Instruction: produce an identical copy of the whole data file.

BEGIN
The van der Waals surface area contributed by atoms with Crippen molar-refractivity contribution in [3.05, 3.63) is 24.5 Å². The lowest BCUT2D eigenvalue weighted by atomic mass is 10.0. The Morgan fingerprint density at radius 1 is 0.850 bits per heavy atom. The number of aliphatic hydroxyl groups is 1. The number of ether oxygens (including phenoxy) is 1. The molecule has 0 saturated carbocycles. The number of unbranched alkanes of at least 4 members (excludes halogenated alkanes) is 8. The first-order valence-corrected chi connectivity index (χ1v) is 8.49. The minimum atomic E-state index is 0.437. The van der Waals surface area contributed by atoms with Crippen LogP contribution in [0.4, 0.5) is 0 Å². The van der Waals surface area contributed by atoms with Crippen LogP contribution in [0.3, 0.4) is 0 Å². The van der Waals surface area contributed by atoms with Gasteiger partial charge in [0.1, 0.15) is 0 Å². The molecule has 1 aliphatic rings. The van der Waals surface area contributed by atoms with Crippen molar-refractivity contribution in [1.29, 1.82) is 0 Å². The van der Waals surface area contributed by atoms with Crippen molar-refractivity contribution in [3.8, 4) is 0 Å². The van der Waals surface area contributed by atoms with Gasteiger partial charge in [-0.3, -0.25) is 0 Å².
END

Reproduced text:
The van der Waals surface area contributed by atoms with Crippen molar-refractivity contribution in [3.05, 3.63) is 24.5 Å². The lowest BCUT2D eigenvalue weighted by atomic mass is 10.0. The Morgan fingerprint density at radius 1 is 0.850 bits per heavy atom. The number of aliphatic hydroxyl groups is 1. The number of ether oxygens (including phenoxy) is 1. The molecule has 0 saturated carbocycles. The number of unbranched alkanes of at least 4 members (excludes halogenated alkanes) is 8. The first-order valence-corrected chi connectivity index (χ1v) is 8.49. The minimum atomic E-state index is 0.437. The van der Waals surface area contributed by atoms with Crippen LogP contribution in [0.4, 0.5) is 0 Å². The van der Waals surface area contributed by atoms with Crippen LogP contribution in [0.3, 0.4) is 0 Å². The van der Waals surface area contributed by atoms with Gasteiger partial charge in [0.1, 0.15) is 0 Å². The molecule has 1 aliphatic rings. The van der Waals surface area contributed by atoms with Crippen molar-refractivity contribution in [1.29, 1.82) is 0 Å². The van der Waals surface area contributed by atoms with Crippen molar-refractivity contribution in [3.8, 4) is 0 Å². The van der Waals surface area contributed by atoms with Gasteiger partial charge in [-0.3, -0.25) is 0 Å².